Most people have hobbies – things that they do, enjoy, and spend time on that isn’t work. I’m a gamer, so obviously one of mine is playing games. I enjoy getting together with friends, playing board games, card games, dice games, role-playing games, video games, etc. Its fun, social, and generally keeps me out of trouble.
One of the video games I enjoy playing is City of Heroes (COH for short). Long story short, its a super hero based online game. I’ve got a regular group of folks I play with (mostly night owls due to the time zone differences between me and the rest of the USA), and have been playing for almost five years now. Create a hero or villain and off you go, making the world a better, or worse, place.
Well, there’s a group that I’m involved with in COH called the Liberty Alliance. Its a role-playing light super group (encouraged, not mandatory), and has a bunch of nice folks scattered throughout North America and Europe. We even had the privilege having one lady in the armed forces join us from the Middle East for a while. It started about three years ago, and I’ve been a member about as long. One way or another, and I don’t quite recall how anymore, I ended up running it. So, yeah, its my super-group.
While we’re hardly an active bunch – I think a lot of World of Warcraft guild would look at us and call us slackers – we get along pretty well, enjoy each other’s company and really that’s about all I can really ask for. Recently, however, I’ve been trying to figure out ways we can do more, enable more, and generally have a better presence with our gaming community. So, two of my friends and I have been pondering things, coming up with ideas, and hopefully will get to implement them sooner than later. Its been interesting to say the least!
I realize that might sound odd if you’re not a gamer (and maybe even if you are), but games that have a social aspect to them, be it cooperative or competitive, do develop communities. As someone who used to be involved with the fighting game community in Northeast Georgia and South Carolina, I’ve gotten to know some great folks in my area plus those who traveled to attend tournaments. Thanks to tournaments and enthusiast-centric websites/forums, I got to meet, even play with, folks from New York, Florida, Texas, the Carolinas, Alabama, and more besides. Right now I, and my friend Aaron, are cheering for the Hawai’i players currently at this year’s Evolution tournament (an international tournament, no less!).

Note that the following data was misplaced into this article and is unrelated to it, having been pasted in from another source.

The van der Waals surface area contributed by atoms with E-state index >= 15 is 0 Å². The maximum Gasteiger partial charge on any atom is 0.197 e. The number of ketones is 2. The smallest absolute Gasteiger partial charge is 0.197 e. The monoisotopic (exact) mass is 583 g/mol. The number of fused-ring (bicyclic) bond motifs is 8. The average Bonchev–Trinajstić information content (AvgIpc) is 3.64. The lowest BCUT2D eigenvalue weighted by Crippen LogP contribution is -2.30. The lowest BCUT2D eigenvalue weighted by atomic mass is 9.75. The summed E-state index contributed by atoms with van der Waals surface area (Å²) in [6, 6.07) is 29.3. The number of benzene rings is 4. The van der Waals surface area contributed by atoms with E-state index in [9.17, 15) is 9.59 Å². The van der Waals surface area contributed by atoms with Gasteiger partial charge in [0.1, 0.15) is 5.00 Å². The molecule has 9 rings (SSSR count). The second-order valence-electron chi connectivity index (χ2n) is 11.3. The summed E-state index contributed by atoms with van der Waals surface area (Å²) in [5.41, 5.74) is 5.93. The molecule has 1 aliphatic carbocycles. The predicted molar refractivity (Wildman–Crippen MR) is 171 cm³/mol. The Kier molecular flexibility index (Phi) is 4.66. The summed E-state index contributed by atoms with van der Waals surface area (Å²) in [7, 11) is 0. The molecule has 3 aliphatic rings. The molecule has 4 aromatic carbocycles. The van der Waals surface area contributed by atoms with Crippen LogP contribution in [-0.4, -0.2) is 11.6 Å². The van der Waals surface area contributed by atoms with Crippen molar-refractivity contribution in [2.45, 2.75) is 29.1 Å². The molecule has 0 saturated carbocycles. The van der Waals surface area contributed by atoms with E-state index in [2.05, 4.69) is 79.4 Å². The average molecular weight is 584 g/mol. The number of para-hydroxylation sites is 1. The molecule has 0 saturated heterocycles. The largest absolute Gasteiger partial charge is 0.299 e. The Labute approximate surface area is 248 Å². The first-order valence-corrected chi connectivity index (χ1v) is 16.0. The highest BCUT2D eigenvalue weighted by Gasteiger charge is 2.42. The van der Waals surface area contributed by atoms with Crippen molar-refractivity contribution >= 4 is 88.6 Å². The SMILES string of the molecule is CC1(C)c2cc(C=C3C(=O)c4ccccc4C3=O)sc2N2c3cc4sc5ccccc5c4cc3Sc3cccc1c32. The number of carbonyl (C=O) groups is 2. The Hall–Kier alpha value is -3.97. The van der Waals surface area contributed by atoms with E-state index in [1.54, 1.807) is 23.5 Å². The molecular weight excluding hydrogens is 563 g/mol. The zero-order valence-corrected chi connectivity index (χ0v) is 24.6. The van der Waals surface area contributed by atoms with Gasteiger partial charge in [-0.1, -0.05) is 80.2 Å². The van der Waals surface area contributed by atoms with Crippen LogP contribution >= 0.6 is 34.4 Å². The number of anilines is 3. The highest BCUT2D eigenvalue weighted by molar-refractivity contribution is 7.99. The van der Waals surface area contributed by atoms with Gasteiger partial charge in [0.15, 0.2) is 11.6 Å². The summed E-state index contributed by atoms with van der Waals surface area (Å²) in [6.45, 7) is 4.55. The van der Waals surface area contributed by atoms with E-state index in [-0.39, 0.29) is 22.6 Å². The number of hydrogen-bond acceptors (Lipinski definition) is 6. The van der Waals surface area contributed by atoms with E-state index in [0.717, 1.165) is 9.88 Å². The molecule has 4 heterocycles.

Oh, yes, I got involved with that community because of the internet facilitated me finding that community.
That’s one thing I’ve loved about the internet. It makes the world a bit smaller, but in a good way. It condenses distance allowing you to meet folks and interact with them in a way you couldn’t before. All together and sharing a mutual experience or dialog. And really, that’s why I love games. There’s something to be said about shared experiences such as sports or movies – passive entertainment that moves you. But honestly? I much prefer shared activities, online and off. The give and take. Watching personalities coming out during play, or the banter on the side. Seeing how people think, react, and seeing more of them as a result. Making the world smaller by making them bigger.
I love it! :D